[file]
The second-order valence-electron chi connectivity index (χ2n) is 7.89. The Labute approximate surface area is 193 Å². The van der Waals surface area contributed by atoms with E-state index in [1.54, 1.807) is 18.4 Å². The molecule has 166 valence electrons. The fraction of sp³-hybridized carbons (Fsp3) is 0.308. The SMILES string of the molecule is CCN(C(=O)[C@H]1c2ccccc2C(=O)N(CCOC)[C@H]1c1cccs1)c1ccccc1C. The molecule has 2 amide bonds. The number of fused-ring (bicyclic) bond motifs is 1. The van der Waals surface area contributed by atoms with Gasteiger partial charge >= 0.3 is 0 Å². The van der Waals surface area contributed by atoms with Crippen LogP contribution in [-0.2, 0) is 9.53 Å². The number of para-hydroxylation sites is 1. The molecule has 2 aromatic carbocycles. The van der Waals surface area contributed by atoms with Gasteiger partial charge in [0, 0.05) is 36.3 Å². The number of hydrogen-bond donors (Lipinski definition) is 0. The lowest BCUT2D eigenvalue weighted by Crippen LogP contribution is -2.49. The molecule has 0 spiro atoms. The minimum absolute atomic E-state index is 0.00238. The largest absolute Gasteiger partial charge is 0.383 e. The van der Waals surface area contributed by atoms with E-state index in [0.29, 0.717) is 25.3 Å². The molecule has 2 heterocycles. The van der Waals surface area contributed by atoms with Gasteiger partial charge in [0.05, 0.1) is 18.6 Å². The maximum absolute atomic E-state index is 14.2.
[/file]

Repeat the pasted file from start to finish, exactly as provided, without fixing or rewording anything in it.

The second-order valence-electron chi connectivity index (χ2n) is 7.89. The Labute approximate surface area is 193 Å². The van der Waals surface area contributed by atoms with E-state index in [1.54, 1.807) is 18.4 Å². The molecule has 166 valence electrons. The fraction of sp³-hybridized carbons (Fsp3) is 0.308. The SMILES string of the molecule is CCN(C(=O)[C@H]1c2ccccc2C(=O)N(CCOC)[C@H]1c1cccs1)c1ccccc1C. The molecule has 2 amide bonds. The number of fused-ring (bicyclic) bond motifs is 1. The van der Waals surface area contributed by atoms with Gasteiger partial charge >= 0.3 is 0 Å². The van der Waals surface area contributed by atoms with Crippen LogP contribution in [-0.2, 0) is 9.53 Å². The number of para-hydroxylation sites is 1. The molecule has 2 aromatic carbocycles. The van der Waals surface area contributed by atoms with Gasteiger partial charge in [0, 0.05) is 36.3 Å². The number of hydrogen-bond donors (Lipinski definition) is 0. The lowest BCUT2D eigenvalue weighted by Crippen LogP contribution is -2.49. The molecule has 0 spiro atoms. The minimum absolute atomic E-state index is 0.00238. The largest absolute Gasteiger partial charge is 0.383 e. The van der Waals surface area contributed by atoms with E-state index in [0.29, 0.717) is 25.3 Å². The molecule has 2 heterocycles. The van der Waals surface area contributed by atoms with Gasteiger partial charge in [0.05, 0.1) is 18.6 Å². The maximum absolute atomic E-state index is 14.2.